I was checking my Facebook posts that I put out in public, and one of those is my post last year after I had my heart procedure.
As I read this and the replies that I got from concerned people, I remembered the feeling.
I talk about the story how I come to have this heart syndrome, but I never talked about how I felt.
I feel… Helpless.
I remember the days back in 2014 when I had tons of medical tests for heart and cardio just to figure out what was wrong with me. I’ve been through few specialists. I had regular medications before.
It was a routine I had to make. A lifestyle I had to change.
And it was hard… changing things in my life.
Limiting myself from what I love to do best… sports and everything that is physically exhausting.
It sucks being in captivity with this heart syndrome (WPWS).
Before, I always give time for a run after school during my college days, but now, I could hardly take my difficulty in breathing. And I would pity myself as I try to run.
There were days when people would look at me with such worry in their eyes as they see me in pain and could not breathe properly. I may have the attention of the crowd, but for the unfortunate and pathetic reason.
I did not choose this.
I thought this would be my story of success, but actually it is a story of my burden.
I’ve gone through the procedure – Radio Frequency Ablation, and it was one of the most uncomfortable moments in my life, making it as the very first time I was hospitalized. And my parents spent a lot of money just to make sure to have it removed, to have my heart fix.
It’s been almost eight months since the procedure, and I can still remember the smile my doctor gave me after he thought it was a success. And I can also remember the faces of everyone when he announced that I wasn’t still fine. That it came back.
It was devastating. But no one knows how bad I felt. I wanted to be strong. I wanted to show that there was nothing to be sad about, that we went through this for a good and justifiable reason.
They never knew why I am not that motivated anymore to go back for follow up consultations to see my doctor. I am deeply disappointed. I know he, my doctor, is, too, for that is the first time he failed the procedure. But I can’t blame him. I know he is a good doctor, and he and his team did their best. It’s just unfortunate that I have a complicated heart condition.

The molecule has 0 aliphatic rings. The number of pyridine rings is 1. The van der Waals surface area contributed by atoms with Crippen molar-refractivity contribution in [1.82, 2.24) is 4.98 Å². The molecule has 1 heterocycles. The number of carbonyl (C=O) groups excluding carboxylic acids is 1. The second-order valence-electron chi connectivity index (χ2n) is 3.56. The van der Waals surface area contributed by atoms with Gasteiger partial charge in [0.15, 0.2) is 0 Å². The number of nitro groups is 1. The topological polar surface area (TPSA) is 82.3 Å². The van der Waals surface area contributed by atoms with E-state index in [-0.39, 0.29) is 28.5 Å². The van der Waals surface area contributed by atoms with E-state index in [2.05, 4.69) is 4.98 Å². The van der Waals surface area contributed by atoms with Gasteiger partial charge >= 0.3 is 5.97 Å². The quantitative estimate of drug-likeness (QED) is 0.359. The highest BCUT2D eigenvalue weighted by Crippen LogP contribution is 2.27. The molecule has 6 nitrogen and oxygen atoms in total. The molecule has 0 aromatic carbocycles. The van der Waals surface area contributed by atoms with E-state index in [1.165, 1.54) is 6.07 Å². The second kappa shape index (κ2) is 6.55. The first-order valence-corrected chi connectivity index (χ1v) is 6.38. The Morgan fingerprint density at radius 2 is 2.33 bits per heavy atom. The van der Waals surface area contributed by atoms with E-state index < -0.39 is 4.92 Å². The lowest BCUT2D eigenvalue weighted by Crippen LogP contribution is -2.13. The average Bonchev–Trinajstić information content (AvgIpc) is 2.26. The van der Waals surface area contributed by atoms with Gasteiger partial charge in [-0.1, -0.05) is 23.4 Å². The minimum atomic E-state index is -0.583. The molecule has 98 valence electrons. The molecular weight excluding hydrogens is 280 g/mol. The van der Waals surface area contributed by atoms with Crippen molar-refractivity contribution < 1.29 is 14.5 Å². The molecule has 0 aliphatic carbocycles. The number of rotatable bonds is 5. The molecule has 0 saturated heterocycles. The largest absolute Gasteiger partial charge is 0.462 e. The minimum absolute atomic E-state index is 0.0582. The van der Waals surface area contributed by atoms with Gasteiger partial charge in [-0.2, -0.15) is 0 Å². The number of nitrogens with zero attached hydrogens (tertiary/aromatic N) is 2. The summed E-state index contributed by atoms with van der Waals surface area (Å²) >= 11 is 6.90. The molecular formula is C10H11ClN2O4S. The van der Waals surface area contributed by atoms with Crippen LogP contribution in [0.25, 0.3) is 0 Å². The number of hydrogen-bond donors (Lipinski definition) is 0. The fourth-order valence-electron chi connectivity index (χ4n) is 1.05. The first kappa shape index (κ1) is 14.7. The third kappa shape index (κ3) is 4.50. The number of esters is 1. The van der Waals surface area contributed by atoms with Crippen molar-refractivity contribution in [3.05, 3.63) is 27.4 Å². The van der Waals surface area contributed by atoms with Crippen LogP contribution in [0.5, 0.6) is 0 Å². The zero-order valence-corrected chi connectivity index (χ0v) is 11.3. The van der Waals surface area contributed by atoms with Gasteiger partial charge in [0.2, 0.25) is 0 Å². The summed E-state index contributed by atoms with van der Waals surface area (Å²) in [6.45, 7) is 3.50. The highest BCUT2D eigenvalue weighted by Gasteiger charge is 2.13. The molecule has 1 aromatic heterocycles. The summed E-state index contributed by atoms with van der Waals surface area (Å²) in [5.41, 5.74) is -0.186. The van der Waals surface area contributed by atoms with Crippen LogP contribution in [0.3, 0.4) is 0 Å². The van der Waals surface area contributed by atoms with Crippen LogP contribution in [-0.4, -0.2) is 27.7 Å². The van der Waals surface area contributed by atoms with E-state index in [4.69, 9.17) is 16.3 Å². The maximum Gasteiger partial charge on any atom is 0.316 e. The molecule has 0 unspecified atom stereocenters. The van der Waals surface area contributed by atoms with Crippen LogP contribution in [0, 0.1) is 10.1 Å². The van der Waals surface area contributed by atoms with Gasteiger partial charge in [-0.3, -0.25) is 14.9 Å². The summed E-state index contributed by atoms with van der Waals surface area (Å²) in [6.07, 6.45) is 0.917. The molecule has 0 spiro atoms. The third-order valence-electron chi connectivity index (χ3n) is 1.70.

I don’t wanna live like this.
I don’t want to have this kind of heart which stops me from enjoying life itself. I just want things to be back to normal without anyone thinking about if I get stressed, if I did not have enough sleep, if I had too much caffeine or alcohol, if I run around organizing events too much, if I am tired from playing volleyball, jogging or even dancing, or if I even belt out songs too hard.
I wanna go back to the days when I can where my rubber shoes and put on my earphones on, and jog for an hour. I miss those days when I can freely exhaust myself from running back and forth receiving a hit from a volleyball. I miss those days when I didn’t have to face minor panic attacks when I start to get nervous.
I know I am still me.
But without those things, I feel incomplete. It has been a part of me for so long, and I want it back.
I want to ride a roller coaster, and not have to control my excitement, so my heart could beat normally.
I don’t wanna restrict myself. I wanna live these years as I can.
After having beating myself up here with pity and tears, I am still me – the ultimately optimistic me. I know it’s a part of my life for sometime now that I have to get used to.
I am strong. I have to face the odds, and beat this heart syndrome.
I can, and I will conquer.
I should not let this hold back myself… because I know, looking up, He has greater and brighter plans for me that I should look forward to.